Psychologist Josephine Gravina said people who spent a lot of time in
traffic weren’t as happy as others.
“It could be argued that the psychological effect of sitting in
traffic has more to do with how the experience is perceived,” she
said. “If it is perceived as a stressor, then continued exposure to
traffic may have a negative impact on psychological health over
Psychotherapist and counsellor Dan Auerbach said traffic jams raised
stress, anxiety and anger levels.
“For those of us who have difficulty managing frustration because
we are anxious or find it hard to manage stress, being stuck in
traffic can easily tip us over into strong anger,” he said.
It can then take up to an hour for a person to be fully calm again,
“That anger can spill over into our relationships at home or at
work. Residents polled in Los Angeles stated that traffic was of
greater concern to them than personal finances or safety, showing how
negatively people feel about being stuck in traffic.”Rail commuter
Rochelle Davies. Picture: Tim Hunter.
NRMA analysis has found that the average Sydney household spends a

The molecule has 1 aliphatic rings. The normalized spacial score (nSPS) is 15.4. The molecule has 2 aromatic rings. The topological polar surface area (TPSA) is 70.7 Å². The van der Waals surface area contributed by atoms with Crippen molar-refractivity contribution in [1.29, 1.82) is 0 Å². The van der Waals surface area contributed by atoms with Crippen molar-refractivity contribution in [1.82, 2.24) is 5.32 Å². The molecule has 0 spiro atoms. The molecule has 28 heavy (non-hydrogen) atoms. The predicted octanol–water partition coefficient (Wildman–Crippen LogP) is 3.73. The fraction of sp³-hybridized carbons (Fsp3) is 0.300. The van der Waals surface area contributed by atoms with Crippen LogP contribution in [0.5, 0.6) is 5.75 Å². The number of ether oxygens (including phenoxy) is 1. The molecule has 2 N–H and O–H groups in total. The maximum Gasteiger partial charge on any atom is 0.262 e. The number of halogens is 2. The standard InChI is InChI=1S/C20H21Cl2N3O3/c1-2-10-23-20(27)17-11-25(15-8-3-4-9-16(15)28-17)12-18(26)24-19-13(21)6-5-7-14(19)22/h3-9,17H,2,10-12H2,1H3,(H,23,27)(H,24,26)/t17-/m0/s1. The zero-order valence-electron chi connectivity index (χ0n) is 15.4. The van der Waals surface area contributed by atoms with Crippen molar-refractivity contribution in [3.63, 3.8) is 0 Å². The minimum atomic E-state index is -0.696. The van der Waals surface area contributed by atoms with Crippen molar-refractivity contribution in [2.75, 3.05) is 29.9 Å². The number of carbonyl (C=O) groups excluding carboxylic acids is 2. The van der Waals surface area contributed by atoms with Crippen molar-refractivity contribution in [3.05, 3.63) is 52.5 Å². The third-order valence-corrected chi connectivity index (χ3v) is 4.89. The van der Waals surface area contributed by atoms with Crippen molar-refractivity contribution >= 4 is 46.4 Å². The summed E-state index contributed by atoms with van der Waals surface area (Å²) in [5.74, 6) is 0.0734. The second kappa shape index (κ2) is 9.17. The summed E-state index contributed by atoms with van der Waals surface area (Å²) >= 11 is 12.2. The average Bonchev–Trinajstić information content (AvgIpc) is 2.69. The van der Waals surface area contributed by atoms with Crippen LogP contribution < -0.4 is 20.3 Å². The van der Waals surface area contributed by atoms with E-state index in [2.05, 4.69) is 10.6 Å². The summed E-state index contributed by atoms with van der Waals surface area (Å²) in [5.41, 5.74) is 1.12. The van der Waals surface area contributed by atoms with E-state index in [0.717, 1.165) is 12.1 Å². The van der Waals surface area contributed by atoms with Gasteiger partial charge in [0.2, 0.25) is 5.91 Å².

whopping $22,393 on transport costs each year — an alarming 15 per
cent of their average income.
NRMA spokesman Peter Khoury said Sydney was the most expensive city
for families in terms of transport costs.
“The fact that the average family is dishing out more than 15 per
cent of their annual income just to get to work and school means
families are left with little to spend on themselves.”
Manly resident Jonny Harrison cycles into work in the city every day
for fitness and his mental wellbeing.
“When I ride it gives me time to think about my work day and create
some space from work so when I walk through the door I can be really
present for my wife and kids,” he said.
Rochelle Davies is an inner city worker from Western Sydney who says
the train is her easiest option.Jonny Harrison on his daily commute
from Manly to the City. Picture: Tim Hunter
“The roads of a morning are like a carpark, I’ve been doing the
commute on the train for seven years,” she said. “I never even
think of driving in, it would just be too much to handle.”
Marrickville’s Saskia van de Put cycles because it is a better way
to travel. “We use the bike to commute and for leisure, we travel
and arrive happier, energised and sometimes even faster at our
destination,” she said.
Demographer Mark McCrindle said people in Sydney had one of the
longest commutes in Australia. “Many don’t have a choice, because
of affordability they had to move further away from where they want to
live,” he said.
TRANSPORT ISSUES KEY ON ROAD TO POWER
Armed with billions of taxpayer dollars, the Coalition and Labor
are in an election duel over who has the best answers to Sydney’s
Since the campaign began both the Liberal/Nationals and Labor have
pledged billions of dollars to fix our roads and have set aside
upwards of $6 billion to kickstart the Sydney Metro West project.
This week Premier Gladys Berejiklian announced the Coalition would
spend $450 million fixing 12 major road bottlenecks across Sydney.